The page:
Because digital health solutions may reduce healthcare costs and improve access to quality healthcare, they have great potential to reduce health disparities and to increase quality of life for all New Yorkers, particularly in light of the currently closing digital divide. For example, due to increased use of smartphones, Americans are using the Internet more often, and the greatest growth rate from 2000 to 2015 was observed among the lowest income group (defined as less than $30K) [4].

Moreover, among different racial and ethnic groups, African-Americans had the greatest growth rate between 2000 and 2012. Similarly, the digital divide between Latinos and Whites diminished from 2009 and 2012. The share of Latino adults who said they go online at least occasionally increased by 14% (from 64% to 78%.2). Among whites, internet use rates also increased, but only by half as much (from 80% to 87%) [5].

Thus, the rise in access to online information and in the use of smartphones among ethnic and racial minorities holds great promise for the implementation of digital health tools within these populations, thereby improving healthcare access for those who need it most.

Collaboration is Key

It is critical to collaborate with hospitals and medical centers when implementing digital health solutions, and the NY metropolitan area offers rich opportunities for such collaboration. Many prestigious medical institutions are located in the area, and two of its hospitals—NewYork-Presbyterian Hospital and NYU Langone Medical Center—were listed in the US News & World “2015–16 Best Hospitals” report [6].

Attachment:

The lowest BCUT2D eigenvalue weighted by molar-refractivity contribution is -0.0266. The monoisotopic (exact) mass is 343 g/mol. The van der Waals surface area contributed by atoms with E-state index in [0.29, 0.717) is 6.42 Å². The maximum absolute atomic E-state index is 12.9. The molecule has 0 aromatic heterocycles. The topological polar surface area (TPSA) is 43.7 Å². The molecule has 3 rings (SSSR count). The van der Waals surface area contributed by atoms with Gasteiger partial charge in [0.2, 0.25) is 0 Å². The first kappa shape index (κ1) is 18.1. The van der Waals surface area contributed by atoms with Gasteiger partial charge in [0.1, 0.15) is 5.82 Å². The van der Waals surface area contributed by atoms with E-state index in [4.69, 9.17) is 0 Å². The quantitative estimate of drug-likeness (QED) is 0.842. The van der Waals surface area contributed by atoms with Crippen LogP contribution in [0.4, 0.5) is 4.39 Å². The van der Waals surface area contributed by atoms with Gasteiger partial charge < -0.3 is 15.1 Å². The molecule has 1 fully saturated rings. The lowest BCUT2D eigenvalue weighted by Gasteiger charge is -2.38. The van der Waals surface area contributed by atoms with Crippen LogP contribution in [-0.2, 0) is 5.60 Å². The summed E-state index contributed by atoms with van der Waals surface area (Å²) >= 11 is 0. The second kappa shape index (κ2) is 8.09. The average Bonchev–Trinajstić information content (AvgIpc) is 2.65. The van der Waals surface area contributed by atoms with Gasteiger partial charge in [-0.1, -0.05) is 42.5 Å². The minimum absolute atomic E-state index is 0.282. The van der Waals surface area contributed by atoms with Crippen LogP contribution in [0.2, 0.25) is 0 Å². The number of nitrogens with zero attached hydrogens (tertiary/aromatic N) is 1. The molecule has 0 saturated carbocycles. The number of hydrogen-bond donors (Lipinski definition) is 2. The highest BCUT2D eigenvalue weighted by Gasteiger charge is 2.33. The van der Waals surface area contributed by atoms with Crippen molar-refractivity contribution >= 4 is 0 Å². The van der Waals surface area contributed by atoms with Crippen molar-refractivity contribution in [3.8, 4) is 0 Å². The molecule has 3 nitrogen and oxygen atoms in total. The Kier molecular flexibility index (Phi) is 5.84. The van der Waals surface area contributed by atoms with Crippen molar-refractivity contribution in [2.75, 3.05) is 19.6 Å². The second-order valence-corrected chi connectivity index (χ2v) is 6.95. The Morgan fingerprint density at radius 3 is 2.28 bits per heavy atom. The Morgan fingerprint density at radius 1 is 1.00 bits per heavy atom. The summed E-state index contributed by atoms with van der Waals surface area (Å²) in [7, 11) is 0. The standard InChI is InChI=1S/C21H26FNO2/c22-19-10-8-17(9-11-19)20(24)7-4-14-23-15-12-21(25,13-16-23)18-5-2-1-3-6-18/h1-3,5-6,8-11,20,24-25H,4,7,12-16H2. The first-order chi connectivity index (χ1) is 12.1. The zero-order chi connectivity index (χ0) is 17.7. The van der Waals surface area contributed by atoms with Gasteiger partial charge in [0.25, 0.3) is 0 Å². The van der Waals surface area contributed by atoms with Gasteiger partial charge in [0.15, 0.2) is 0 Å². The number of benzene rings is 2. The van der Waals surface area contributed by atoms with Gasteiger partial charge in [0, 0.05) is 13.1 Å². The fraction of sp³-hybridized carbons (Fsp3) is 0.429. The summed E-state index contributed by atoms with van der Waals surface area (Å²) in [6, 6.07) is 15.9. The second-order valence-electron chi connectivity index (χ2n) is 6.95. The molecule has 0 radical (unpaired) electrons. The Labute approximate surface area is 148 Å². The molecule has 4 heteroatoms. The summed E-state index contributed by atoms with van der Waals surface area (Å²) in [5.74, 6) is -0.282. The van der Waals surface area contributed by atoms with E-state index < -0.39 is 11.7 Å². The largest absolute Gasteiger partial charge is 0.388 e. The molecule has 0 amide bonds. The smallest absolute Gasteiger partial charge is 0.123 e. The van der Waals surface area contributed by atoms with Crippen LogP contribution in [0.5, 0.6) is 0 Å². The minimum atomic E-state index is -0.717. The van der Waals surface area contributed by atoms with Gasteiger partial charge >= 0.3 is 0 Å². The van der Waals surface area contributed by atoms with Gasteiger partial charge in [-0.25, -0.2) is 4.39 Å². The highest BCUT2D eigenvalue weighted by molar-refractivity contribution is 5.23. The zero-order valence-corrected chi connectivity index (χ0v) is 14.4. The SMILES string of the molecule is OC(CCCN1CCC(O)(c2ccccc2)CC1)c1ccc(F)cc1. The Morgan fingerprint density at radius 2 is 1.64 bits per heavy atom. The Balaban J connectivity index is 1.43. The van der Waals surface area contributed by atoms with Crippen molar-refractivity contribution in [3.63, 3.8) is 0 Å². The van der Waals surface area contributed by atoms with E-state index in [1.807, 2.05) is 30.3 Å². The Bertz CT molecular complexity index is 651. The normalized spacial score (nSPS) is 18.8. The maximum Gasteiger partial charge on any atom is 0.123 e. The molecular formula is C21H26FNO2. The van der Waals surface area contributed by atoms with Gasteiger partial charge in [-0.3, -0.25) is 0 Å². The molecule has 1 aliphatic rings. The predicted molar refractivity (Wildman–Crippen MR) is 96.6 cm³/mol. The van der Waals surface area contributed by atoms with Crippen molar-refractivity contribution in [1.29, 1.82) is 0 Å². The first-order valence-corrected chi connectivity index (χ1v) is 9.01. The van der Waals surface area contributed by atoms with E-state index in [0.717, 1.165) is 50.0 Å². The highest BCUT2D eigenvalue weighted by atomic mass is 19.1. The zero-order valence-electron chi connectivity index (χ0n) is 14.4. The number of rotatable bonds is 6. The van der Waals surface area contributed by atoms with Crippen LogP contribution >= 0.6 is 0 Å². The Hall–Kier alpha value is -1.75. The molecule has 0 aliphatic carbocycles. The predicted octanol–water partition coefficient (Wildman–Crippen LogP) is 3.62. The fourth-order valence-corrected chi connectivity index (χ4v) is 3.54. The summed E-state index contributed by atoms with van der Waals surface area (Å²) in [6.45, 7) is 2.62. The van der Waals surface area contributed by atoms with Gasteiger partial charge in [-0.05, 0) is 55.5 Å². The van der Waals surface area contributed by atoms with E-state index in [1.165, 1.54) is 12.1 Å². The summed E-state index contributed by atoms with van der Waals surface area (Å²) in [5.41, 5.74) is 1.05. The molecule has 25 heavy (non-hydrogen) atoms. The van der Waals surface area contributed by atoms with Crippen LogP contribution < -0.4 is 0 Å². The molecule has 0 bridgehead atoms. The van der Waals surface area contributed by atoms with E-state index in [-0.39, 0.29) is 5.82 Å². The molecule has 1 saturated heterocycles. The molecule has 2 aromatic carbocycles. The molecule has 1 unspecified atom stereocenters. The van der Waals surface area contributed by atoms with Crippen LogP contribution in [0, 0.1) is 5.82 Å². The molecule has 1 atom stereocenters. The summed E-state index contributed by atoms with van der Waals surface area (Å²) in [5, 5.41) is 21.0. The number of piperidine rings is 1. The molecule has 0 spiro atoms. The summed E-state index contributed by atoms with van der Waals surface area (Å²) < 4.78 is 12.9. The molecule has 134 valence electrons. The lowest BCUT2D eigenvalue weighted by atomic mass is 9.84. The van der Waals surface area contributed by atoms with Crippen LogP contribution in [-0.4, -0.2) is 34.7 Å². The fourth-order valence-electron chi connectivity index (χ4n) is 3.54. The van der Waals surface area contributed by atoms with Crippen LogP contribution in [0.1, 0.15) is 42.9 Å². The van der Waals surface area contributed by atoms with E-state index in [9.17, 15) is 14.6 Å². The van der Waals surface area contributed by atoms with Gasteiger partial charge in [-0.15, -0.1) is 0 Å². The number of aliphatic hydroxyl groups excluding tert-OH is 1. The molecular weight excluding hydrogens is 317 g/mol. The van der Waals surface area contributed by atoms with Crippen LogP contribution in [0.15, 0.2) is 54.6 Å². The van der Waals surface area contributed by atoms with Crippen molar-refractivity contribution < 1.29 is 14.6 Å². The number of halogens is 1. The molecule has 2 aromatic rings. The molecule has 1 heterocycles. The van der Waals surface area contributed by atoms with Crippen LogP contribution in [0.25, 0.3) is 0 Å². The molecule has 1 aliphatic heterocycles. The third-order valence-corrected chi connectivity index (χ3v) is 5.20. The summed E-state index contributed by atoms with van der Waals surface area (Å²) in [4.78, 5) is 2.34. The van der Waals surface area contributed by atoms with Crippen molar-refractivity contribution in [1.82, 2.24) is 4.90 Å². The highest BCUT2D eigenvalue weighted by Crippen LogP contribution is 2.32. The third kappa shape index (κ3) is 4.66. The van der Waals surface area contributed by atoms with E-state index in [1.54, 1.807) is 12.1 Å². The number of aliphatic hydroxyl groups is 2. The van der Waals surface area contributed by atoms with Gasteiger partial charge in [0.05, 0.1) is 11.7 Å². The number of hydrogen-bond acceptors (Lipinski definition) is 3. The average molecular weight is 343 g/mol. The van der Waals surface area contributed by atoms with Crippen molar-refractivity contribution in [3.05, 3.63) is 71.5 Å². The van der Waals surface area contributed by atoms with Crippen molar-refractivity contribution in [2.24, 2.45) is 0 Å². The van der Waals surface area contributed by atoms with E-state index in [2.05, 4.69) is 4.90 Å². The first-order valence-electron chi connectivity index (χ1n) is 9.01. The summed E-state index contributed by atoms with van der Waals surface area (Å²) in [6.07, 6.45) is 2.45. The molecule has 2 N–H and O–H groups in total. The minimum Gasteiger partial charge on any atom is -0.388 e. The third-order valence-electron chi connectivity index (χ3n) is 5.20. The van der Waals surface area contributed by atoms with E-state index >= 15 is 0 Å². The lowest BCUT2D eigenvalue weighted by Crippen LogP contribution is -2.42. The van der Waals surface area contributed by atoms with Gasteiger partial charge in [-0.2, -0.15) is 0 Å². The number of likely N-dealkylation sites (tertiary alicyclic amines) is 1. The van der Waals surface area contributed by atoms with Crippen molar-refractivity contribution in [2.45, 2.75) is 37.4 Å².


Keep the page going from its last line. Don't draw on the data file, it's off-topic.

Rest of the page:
Given high levels of health disparity and increasing technology adoption among ethnic and racial minorities, the NY metropolitan area can benefit greatly from digital health solutions. The need for digital health and the unique combination of population size, density, diversity, and access to the nations’ premiere medical institutions makes NYC a perfect landscape for implementing digital health tools.

 

 

 

References

1.     Income Inequality Data for Metro Areas. (n.d.). Retrieved January 28, 2016, from http://www.governing.com/gov-data/economy-finance/Metro-Area-Gini-Index-Map.html

2.     Health Disparities in New York City. (2004). Retrieved January 28, 2016, from http://www.nyc.gov/html/doh/downloads/pdf/epi/disparities-2004.pdf

3.     Galea, S. (2015, May 17). Health in New York and Chicago by Subway and L-Stops: A Pictorial Essay. Retrieved January 28, 2016, from http://www.bu.edu/sph/2015/05/17/health-in-new-york-and-chicago-by-subway-and-l-stops-a-pictorial-essay/

4.     Americans’ Internet Access: 2000-2015. (2015, June 26). Retrieved January 28, 2016, from http://www.pewinternet.org/2015/06/26/americans-internet-access-2000-2015/?utm_expid=53098246-2.Lly4CFSVQG2lphsg-KopIg.0&utm_referrer=http://www.pewinternet.org/

5.     Lopez, M. H., Gonzalez-Barrera, A., & Patten, E. (2013, March 7). Closing the Digital Divide: Latinos and Technology Adoption. Retrieved January 28, 2016, from http://www.pewhispanic.org/2013/03/07/closing-the-digital-divide-latinos-and-technology-adoption/?beta=true&utm_expid=53098246-2.Lly4CFSVQG2lphsg-KopIg.1&utm_referrer=http://www.pewinternet.org/2015/06/26/americans-internet-access-2000-2015/

6.     Comarow, A. (2015, July 21). The Honor Roll of Best Hospitals 2015-16. Retrieved January 28, 2016, from http://health.usnews.com/health-news/best-hospitals/slideshows/the-honor-roll-of-best-hospitals-2015-16/2